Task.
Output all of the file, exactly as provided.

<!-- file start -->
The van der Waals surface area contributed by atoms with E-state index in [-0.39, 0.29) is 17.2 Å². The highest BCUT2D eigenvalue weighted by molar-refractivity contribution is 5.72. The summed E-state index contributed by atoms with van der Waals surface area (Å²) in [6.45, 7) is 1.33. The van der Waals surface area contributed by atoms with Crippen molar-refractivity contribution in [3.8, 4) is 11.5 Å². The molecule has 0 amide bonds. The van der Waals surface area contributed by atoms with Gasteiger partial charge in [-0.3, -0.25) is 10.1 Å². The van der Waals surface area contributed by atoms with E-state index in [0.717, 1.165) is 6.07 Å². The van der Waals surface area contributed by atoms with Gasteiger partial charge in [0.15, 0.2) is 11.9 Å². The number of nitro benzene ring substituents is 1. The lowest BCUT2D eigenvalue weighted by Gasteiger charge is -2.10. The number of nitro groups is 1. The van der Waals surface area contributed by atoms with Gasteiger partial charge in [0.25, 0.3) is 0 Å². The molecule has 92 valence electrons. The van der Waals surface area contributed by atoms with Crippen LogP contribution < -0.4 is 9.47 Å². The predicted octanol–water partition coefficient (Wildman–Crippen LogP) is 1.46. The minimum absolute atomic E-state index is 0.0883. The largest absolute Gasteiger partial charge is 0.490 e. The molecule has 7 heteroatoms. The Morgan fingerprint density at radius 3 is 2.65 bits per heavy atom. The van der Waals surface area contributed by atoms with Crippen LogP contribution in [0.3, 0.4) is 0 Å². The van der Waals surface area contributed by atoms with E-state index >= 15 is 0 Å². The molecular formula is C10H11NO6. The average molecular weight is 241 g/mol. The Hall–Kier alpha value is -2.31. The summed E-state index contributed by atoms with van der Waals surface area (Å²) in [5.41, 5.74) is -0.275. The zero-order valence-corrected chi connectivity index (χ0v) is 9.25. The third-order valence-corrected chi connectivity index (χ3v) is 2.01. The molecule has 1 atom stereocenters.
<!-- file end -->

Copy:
The van der Waals surface area contributed by atoms with E-state index in [-0.39, 0.29) is 17.2 Å². The highest BCUT2D eigenvalue weighted by molar-refractivity contribution is 5.72. The summed E-state index contributed by atoms with van der Waals surface area (Å²) in [6.45, 7) is 1.33. The van der Waals surface area contributed by atoms with Crippen molar-refractivity contribution in [3.8, 4) is 11.5 Å². The molecule has 0 amide bonds. The van der Waals surface area contributed by atoms with Gasteiger partial charge in [-0.3, -0.25) is 10.1 Å². The van der Waals surface area contributed by atoms with E-state index in [0.717, 1.165) is 6.07 Å². The van der Waals surface area contributed by atoms with Gasteiger partial charge in [0.15, 0.2) is 11.9 Å². The number of nitro benzene ring substituents is 1. The lowest BCUT2D eigenvalue weighted by Gasteiger charge is -2.10. The number of nitro groups is 1. The van der Waals surface area contributed by atoms with Gasteiger partial charge in [0.25, 0.3) is 0 Å². The molecule has 92 valence electrons. The van der Waals surface area contributed by atoms with Crippen LogP contribution < -0.4 is 9.47 Å². The predicted octanol–water partition coefficient (Wildman–Crippen LogP) is 1.46. The minimum absolute atomic E-state index is 0.0883. The largest absolute Gasteiger partial charge is 0.490 e. The molecule has 7 heteroatoms. The Morgan fingerprint density at radius 3 is 2.65 bits per heavy atom. The van der Waals surface area contributed by atoms with Crippen LogP contribution in [0.3, 0.4) is 0 Å². The van der Waals surface area contributed by atoms with E-state index >= 15 is 0 Å². The molecular formula is C10H11NO6. The average molecular weight is 241 g/mol. The Hall–Kier alpha value is -2.31. The summed E-state index contributed by atoms with van der Waals surface area (Å²) in [5.41, 5.74) is -0.275. The zero-order valence-corrected chi connectivity index (χ0v) is 9.25. The third-order valence-corrected chi connectivity index (χ3v) is 2.01. The molecule has 1 atom stereocenters.